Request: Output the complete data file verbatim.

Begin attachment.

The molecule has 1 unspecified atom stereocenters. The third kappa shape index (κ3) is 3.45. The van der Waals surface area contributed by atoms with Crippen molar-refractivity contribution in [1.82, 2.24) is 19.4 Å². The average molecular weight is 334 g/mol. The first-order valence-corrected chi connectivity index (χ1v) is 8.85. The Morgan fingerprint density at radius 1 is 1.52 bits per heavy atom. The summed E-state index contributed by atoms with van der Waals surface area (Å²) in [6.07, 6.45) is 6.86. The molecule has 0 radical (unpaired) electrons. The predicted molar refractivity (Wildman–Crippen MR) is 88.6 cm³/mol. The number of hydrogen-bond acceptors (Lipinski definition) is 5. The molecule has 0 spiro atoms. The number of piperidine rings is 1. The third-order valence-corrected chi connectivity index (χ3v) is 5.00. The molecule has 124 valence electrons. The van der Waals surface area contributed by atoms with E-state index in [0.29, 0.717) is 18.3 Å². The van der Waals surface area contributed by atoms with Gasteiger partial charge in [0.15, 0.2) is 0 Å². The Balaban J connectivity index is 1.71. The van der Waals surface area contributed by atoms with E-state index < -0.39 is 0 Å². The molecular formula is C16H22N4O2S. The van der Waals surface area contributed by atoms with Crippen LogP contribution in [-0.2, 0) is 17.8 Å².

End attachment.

The molecule has 1 unspecified atom stereocenters. The third kappa shape index (κ3) is 3.45. The van der Waals surface area contributed by atoms with Crippen molar-refractivity contribution in [1.82, 2.24) is 19.4 Å². The average molecular weight is 334 g/mol. The first-order valence-corrected chi connectivity index (χ1v) is 8.85. The Morgan fingerprint density at radius 1 is 1.52 bits per heavy atom. The summed E-state index contributed by atoms with van der Waals surface area (Å²) in [6.07, 6.45) is 6.86. The molecule has 0 radical (unpaired) electrons. The predicted molar refractivity (Wildman–Crippen MR) is 88.6 cm³/mol. The number of hydrogen-bond acceptors (Lipinski definition) is 5. The molecule has 0 spiro atoms. The number of piperidine rings is 1. The third-order valence-corrected chi connectivity index (χ3v) is 5.00. The molecule has 124 valence electrons. The van der Waals surface area contributed by atoms with E-state index in [0.29, 0.717) is 18.3 Å². The van der Waals surface area contributed by atoms with Gasteiger partial charge in [0.15, 0.2) is 0 Å². The Balaban J connectivity index is 1.71. The van der Waals surface area contributed by atoms with E-state index < -0.39 is 0 Å². The molecular formula is C16H22N4O2S. The van der Waals surface area contributed by atoms with Crippen LogP contribution in [-0.2, 0) is 17.8 Å².